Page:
10 Highest Paying Careers for Bachelor’s Degree Grads

Are you wondering whether or not you need to get a graduate degree to find a job earning a sizable salary? While a graduate degree is necessary to get an excellent job in some industries, it isn’t a strict necessity in every field. Provided you’re talented and you have the required skill set employers are looking for, there are quite a few lucrative careers you could pursue even if you’re armed with only a bachelor’s degree. Read on to discover 10 of the highest paying careers for bachelor’s degree grads.

1. Engineering

Engineering is one of the most attractive career choices for job seekers who hold bachelor’s degrees. To get started with an engineering career in some fields, a specialized engineering degree is required; in others, a degree in one of the related sciences is sufficient, according to the Bureau of Labor Statistics. While most engineers are paid well, there are a few engineering specialties that stand out as being the most lucrative opportunities for job seekers who hold bachelor’s degrees:

  • Petroleum Engineers — Petroleum engineers earn a median annual salary of nearly $130,000. Their job is to devise strategies for extracting natural resources from the earth, primarily oil and gas deposited at hard-to-reach depths. Increasingly lucrative opportunities exist for innovative petroleum engineers who can do this job while improving on the methods currently in use. Environmentalists and some regulators are clamoring for new methods that avoid the environmental devastation caused by hydraulic fracturing, the method of extraction currently in use in about 90 percent of the natural gas wells in the USA.
  • Computer Hardware Engineers — Computer hardware engineers earn a median salary of $111,730. These professionals are responsible for creating new computer hardware technology and improving on existing technology. This job title can be especially attractive to new college graduates because some employers treat it as an entry-level position.
  • Aerospace Engineers — Aerospace engineers earn a median salary in the neighborhood of $107,830 per year while working to design aircraft, military defense systems, spacecraft and related technology. Currently, some of the best prospects for aerospace engineering jobs are in federal government positions and the manufacturing industry. While this is not a growing industry, there are opportunities for aerospace engineers who can design new technologies for reducing aircraft noise pollution or redesign existing systems to improve fuel efficiency.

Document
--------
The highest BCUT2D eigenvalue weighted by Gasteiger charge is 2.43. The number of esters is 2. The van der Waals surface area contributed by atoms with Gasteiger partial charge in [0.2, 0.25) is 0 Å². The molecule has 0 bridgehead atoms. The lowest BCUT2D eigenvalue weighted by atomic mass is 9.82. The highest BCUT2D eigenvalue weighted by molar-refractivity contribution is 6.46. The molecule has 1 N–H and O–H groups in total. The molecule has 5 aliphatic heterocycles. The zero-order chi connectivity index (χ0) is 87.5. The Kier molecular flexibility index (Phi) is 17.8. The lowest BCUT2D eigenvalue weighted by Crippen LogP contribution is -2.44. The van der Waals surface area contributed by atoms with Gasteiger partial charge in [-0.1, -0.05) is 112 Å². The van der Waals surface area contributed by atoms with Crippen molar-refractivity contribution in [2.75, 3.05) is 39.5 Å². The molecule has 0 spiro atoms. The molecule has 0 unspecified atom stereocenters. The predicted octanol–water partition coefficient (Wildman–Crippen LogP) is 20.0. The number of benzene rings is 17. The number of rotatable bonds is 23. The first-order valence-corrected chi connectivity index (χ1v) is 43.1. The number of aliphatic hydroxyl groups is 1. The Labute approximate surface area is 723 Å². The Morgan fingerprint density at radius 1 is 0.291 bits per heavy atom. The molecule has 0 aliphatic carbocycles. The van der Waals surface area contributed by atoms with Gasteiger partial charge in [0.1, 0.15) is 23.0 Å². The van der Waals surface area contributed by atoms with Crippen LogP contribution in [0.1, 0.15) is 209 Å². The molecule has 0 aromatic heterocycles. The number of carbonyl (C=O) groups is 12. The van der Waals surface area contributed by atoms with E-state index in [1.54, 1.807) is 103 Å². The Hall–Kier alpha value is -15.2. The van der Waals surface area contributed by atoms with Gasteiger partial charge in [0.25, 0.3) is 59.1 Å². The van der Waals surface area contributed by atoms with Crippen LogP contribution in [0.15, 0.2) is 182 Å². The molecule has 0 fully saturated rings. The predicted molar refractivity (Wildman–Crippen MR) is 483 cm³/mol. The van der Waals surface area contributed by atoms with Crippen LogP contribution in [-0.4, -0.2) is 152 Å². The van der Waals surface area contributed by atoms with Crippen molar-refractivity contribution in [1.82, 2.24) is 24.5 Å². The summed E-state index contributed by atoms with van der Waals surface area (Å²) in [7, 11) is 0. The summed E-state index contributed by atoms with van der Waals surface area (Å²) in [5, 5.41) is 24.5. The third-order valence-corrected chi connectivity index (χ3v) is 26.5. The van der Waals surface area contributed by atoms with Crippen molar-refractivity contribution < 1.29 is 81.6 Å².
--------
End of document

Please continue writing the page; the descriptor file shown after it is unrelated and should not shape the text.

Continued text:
2. Software Design

Software developers earn annual median pay of $100,690. Most of them work in the high tech sector, with software publishers being their primary employers, according to the Bureau of Labor Statistics. Companies that create and sell computer systems have a perpetual need for their expertise, but there are also other industries that have a need for software developers. Digital media publishers, manufacturers, financial institutions, wireless telecom companies and insurance companies all employ software developers to create dedicated solutions for their organizations’ needs.

3. Computer Programming

Computer programmers spend their days coding new computer programs and working to improve existing programs. This can be an entry-level position suitable for new graduates holding only bachelor’s degrees. Computer programmers earn annual median pay of $79,530, according to the Bureau of Labor Statistics.

4. Mathematics

Some of the highest paying jobs for mathematicians require graduate degrees, but there are some lucrative jobs available that do not. A career as an actuary is one of the highest-paid positions you can achieve with only a bachelor’s degree in math. Actuaries earn annual median pay of about $97,000, according to the Bureau of Labor Statistics. Most actuaries find profitable employment in the insurance industry. They put their math skills to work assessing the probabilities associated with various risk factors and then advising their organizations what the resulting cost projections look like. They also suggest plans to help minimize the financial burdens of the risk.

Do you think perhaps you might want to become an actuary? If so, before you graduate you’ll want to enroll in as many statistics, probability and business courses as your schedule will allow. Your grades in the courses matter, but your skills matter even more. After graduation, you’ll need to pass multiple challenging actuarial examinations. Certification may also be required.